The vast majority of latest prognostications point to a shift in the housing market, in favor of buyers over sellers. It’s about time. America’s housing market has been brutal on homebuyer’s, renters, and those looking to lease in prime locations for years now. There is a lot of qualitative and quantitative analysis to suggest that despite rising rates, buyers currently have the advantage.
Realtor’s Weekly Housing Market: “The Four Big Bellwethers”
Realtor has a weekly column called “How’s the Housing Market This Week?”. Realtor’s real estate economists are some of the most trusted in the industry. Weekly, Realtor delivers the most up-to-date statistics on what they coined “the four big bellwethers of the housing market”. These include home prices, # of new listings, total days on market, and of course, mortgage rates (Dutton, Realtor).
“The housing market is resetting in a buyer-friendly direction,” notes Realtor Chief Economist Danielle Hale in her evaluation. We’d be remised if we didn’t note a “buyer-friendly direction” is certainly not the same as a true buyer’s market. While the same analysis notes the obvious, historic seller’s market that’s raged since COVID-19 began, it points out that the window for sellers is closing, rapidly. Below are the previously mentioned Realtor weekly housing trends, for week-end August 6th, 2022.
What jumps out to me are the top two statistics. A 15.5% median listing price increase, coupled with 8% fewer listing than the week before (Realtor.com). Hale has a unique and thought-provoking perspective on this phenomenon.
Is There Surprisingly Good News in a 15.5% Increase in Median Listing Price?
According to Hale, yes, this number is good news for prospective buyers. The last data from July 2022 shows a median nationwide listing price of $449,000. For the week ending August 6th, a 15.5% listing price increase means the new median was $518.595. While this marks the 34th straight week of double-digit price growth, Hale points out it’s also the “second consecutive week of deceleration” (Dutton, Realtor). The previous two weeks – at the end of July 2022 – median listing prices rose by 16.6% and 15.6%, respectively. This third ‘relatively temperate’ hike offers buyers hope home price growth will finally continue steadily dwindling.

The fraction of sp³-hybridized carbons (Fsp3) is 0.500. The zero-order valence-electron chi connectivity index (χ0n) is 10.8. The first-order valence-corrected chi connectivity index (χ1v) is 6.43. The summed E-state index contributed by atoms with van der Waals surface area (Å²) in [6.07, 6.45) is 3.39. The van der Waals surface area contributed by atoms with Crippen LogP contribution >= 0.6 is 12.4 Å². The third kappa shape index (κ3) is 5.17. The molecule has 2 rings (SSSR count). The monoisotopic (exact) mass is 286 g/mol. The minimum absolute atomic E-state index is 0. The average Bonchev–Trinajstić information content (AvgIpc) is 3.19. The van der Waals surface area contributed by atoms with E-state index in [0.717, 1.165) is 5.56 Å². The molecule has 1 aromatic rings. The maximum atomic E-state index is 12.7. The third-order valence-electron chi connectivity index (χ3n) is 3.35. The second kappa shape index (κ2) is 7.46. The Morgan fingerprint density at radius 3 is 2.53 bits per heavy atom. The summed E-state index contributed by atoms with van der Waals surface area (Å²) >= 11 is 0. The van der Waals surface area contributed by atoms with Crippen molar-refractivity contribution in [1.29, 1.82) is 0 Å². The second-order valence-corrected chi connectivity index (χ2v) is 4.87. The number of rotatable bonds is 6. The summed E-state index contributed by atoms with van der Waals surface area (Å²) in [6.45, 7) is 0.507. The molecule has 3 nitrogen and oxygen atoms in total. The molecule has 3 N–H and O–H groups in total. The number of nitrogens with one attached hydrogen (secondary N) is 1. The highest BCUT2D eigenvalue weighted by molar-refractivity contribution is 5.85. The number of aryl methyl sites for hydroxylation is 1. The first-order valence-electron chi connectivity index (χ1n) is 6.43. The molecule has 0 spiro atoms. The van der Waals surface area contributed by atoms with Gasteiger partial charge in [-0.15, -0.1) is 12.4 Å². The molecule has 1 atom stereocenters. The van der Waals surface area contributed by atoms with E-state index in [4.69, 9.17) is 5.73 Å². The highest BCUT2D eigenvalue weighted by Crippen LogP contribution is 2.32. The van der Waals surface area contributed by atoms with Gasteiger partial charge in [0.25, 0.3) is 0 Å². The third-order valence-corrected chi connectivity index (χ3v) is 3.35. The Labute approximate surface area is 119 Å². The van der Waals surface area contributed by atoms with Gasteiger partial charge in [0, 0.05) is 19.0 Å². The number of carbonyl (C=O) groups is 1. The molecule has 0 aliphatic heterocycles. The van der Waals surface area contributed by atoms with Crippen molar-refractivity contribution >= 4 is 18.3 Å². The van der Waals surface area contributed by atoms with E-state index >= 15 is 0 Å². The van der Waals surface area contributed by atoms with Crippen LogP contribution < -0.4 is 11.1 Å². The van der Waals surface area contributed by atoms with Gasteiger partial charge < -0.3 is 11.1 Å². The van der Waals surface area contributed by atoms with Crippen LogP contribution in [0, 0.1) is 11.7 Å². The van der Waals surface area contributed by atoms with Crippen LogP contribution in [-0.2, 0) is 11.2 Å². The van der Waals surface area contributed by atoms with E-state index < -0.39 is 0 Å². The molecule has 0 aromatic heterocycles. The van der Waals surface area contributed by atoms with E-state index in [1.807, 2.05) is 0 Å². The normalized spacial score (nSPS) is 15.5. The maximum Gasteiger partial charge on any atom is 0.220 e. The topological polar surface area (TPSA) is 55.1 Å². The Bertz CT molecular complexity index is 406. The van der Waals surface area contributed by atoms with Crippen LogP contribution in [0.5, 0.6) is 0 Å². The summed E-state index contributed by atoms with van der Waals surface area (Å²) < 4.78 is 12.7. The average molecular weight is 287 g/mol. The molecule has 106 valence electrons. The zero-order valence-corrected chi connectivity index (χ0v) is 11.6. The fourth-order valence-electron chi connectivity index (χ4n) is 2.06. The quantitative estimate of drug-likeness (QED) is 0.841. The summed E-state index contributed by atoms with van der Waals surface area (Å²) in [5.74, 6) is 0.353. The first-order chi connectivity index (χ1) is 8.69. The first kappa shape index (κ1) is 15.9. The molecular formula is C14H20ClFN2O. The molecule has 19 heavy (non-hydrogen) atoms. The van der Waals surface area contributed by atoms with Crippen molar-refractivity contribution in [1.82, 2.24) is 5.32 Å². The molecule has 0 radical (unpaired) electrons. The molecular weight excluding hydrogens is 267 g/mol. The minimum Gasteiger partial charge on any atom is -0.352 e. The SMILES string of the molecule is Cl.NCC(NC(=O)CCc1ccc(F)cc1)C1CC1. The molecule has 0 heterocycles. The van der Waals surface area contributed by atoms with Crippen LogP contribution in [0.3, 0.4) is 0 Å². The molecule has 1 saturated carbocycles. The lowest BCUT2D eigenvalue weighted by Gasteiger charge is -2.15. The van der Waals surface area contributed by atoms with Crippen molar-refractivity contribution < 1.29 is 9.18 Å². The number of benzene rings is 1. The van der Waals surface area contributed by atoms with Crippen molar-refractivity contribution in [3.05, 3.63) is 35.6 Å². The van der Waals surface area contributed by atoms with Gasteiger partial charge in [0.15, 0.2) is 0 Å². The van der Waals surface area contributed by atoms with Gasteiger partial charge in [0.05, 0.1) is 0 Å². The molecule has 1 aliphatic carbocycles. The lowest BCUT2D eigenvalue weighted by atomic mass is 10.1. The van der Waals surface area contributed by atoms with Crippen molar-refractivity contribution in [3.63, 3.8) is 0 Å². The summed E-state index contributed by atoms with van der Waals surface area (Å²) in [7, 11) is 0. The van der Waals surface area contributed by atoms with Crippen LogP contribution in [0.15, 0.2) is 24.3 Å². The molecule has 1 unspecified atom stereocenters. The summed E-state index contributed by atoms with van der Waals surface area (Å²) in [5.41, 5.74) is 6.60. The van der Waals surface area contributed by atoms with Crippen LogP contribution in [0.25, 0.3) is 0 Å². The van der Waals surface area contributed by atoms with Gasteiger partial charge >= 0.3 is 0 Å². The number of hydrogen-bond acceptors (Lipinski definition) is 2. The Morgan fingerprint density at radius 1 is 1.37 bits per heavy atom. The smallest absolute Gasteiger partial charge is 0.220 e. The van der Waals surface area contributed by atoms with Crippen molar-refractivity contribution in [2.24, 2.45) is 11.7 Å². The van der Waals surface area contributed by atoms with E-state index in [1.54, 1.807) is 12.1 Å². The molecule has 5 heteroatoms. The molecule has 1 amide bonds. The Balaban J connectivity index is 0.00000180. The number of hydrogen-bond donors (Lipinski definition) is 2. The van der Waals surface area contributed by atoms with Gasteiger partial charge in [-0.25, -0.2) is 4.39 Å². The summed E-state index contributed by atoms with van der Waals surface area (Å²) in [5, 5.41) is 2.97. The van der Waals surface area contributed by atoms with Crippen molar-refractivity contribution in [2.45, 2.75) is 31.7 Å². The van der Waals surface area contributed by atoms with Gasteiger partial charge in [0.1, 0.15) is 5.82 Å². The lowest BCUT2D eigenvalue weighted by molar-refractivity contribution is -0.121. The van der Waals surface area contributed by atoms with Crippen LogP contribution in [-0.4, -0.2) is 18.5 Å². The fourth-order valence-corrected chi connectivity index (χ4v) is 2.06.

“The improvement has been substantial”, confirms Hale. She’s just as quick to add, “buyers in today’s market may still face meaningful affordability challenges as the typical home listing price remains near a record high”. But there’s little long-term evidence to suggest sticker price is a major deterrent for buyers (Dutton, Realtor). Hale reaffirms, “Persistent [homebuyers] may still continue to find success”. She goes on to add, “Second quarter data showed that homeownership rates increased from a year ago, both overall and for nearly every age and racial and ethnic group”.
Given that homeownership rates have surged — amid rampant inflation, rising mortgage rates, and other deterrents — strongly signals that buyers who are willing to have some flexibility will ultimately win. Participants who are been willing to purchase somewhere they may not have considered pre-pandemic have largely become homebuyers. It’s a true testament to the lengths that homebuyers are willing to go today, provided sellers meet them halfway.
Are Sellers Undermining the ‘Buyer Friendly’ Market?